Second, some driver or passenger mutations can induce molecular pathways that shape tumour infiltration by immune cells independently of their neoantigenic potential. For example, the mutation-driven activation of the Wnt-β-catenin pathway in melanoma,21 colorectal cancer,22,23 and hepatocellular carcinoma24 limit the accumulation of cytotoxic T cells and DCs. In addition, models of lung adenocarcinoma suggest that mutations in the Myc and Ras pathways cooperate to establish an immunosuppressive microenvironment by driving expression of the chemokine CCL9—which recruits immunosuppressive and angiogenic macrophages – and interleukin (IL)-23, and prevents the accumulation of cytotoxic NK cells and T cells in the tumour.25 Similarly, KRAS mutations in pancreatic ductal cells drive the expression of granulocyte-macrophage colony-stimulating factor, which leads to the recruitment of large numbers of neutrophils and prevents an effective anti-tumour T cell response.26 It has been shown that other primary tumours, including those in the breast, lung and gastrointestinal cancer, also activate granulopoiesis in the bone marrow and actively stimulate the release and recruitment of mature immunosuppressive neutrophils and monocytes from the circulation.27,28,29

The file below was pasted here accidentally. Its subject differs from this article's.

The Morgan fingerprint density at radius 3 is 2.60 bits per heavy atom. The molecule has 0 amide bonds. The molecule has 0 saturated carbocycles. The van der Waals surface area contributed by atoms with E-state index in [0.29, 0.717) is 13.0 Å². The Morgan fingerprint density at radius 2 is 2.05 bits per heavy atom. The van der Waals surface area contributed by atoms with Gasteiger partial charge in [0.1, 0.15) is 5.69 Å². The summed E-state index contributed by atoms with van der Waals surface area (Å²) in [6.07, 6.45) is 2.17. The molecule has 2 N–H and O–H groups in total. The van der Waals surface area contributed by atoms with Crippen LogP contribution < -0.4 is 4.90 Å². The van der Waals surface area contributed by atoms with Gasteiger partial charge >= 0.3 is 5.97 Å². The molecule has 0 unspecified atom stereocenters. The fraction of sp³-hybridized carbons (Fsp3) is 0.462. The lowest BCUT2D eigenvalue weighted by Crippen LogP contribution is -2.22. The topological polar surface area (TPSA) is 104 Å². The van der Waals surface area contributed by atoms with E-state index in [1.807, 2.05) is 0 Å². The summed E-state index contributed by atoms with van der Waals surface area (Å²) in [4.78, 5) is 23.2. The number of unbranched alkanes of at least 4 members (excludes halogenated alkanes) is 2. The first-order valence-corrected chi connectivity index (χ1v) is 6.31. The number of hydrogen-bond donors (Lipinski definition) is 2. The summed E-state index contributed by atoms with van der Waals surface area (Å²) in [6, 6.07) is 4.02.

Third, mutations in tumour cells can alter immune cell functions once they are recruited within the tumour mass. For example, Coelho et al. found that oncogenic RAS can drive tumour cell-intrinsic upregulation of the programmed cell death ligand 1 (PD-L1).30 By binding to programmed cell death protein 1 (PD-1) expressed on activated T cells, PD-L1 suppresses the effector activity of T cells that might otherwise confer cytotoxicity.